The 6-foot-6 point guard has a strong case to be the No. 1 overall pick. It could be almost too enticing for the Los Angeles Lakers to pass on a Southern Cal product if the ping pong balls fall in their favor. New Lakers president of basketball operations Magic Johnson and general manager Rob Pelinka were in Memphis for Friday night’s Sweet 16 matchup with Kentucky.

Ball, in an All-American freshman season with the Bruins, averaged 14.7 points, 6.1 rebounds and a nation’s best 7.6 assists per game, while shooting 56 percent from the field and 42 percent from three.

He ended his college career with an 86-75 loss to the Wildcats, scoring 10 points, off 4-of-10 shooting, with eight assists.

VIDEO: Florida’s Chris Chiozza beats Wisconsin at the buzzer

Mike Ehrmann/Getty Images)
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NEW YORK — So you didn’t think the NCAA Tournament had enough excitement this year?

Wisconsin and Florida solved that problem for you.

The Badgers started things, as they erased a 12-point deficit in the final 4:15 to force overtime, a stretch that included an 8-0 run at the end of regulation that was capped by a Zak Showalter running three with 2.5 seconds left on the clock to tie the game at 72.

Wisconsin jumped out to a lead in overtime, but the combination of an inability to make free throws and and this epic chasedown block from Canyon Barry left the door open for the Gators, who eventually won the game on this running three from Chris Chiozza:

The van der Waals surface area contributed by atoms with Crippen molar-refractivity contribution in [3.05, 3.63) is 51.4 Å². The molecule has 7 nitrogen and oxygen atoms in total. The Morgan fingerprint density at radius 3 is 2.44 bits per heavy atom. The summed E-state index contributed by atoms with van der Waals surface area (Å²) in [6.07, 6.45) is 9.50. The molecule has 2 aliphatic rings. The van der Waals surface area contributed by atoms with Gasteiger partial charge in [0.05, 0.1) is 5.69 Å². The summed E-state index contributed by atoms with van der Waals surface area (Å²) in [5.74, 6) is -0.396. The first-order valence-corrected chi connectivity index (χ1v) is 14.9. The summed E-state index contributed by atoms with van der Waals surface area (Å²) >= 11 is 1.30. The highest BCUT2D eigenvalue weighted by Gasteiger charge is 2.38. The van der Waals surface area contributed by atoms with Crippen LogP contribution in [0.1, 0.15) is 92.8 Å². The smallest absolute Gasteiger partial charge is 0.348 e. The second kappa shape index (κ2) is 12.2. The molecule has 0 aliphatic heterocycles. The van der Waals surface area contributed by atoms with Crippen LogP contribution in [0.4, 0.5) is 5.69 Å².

What.

A.

Game.

If we get a better one than this, I just hope I’m courtside for it.

KeVaughn Allen led the way for the Gators with 35 points, and no one else on the Gators scored more than eight points, but it didn’t matter. The Gators are still headed to the Elite 8, and Mike White will have a chance to play for the right to go to the Final Four in his first NCAA Tournaments.

Replacing a legend like Billy Donovan was never going to be easy, but White is doing an admirable job.

The other subplot here: With the win, Florida becomes the third member of the SEC in the Elite 8, and with a regional final against South Carolina on Sunday afternoon, it guarantees that there will be at least one SEC team in the Final Four.

While there were celebrations in the Florida locker room, Wisconsin’s was one of devastation.

The Badgers started four seniors, including tournament stalwarts Bronson Koenig and Nigel Hayes, who played in their 17th career NCAA Tournament games.

Hayes had 22 points, but he’s going to be haunted by the free throws he missed. He was 7-for-14 from the line on the night, including four missed freebies in overtime. The end was similarly heart-breaking for Koenig, as he was a non-factor in overtime due to an injury he suffered on the possession before Showalter’s game-tying three.

Both of them are going to spend years thinking ‘What if?’ That’s how the NCAA Tournament works.

Everyone leaves in tears, either because they’re cutting down the nets at the Final Four or because their season — their career — just came to an end.

Hayes and Koenig were no different.

VIDEO: Canyon Barry saves Florida with epic chase down block

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Florida’s Canyon Berry had the best chase down block since LeBron James in the 2016 NBA Finals.

It kept Wisconsin’s lead at two points and gave the Gators a chance to tie and, eventually, win the game.

Look at this: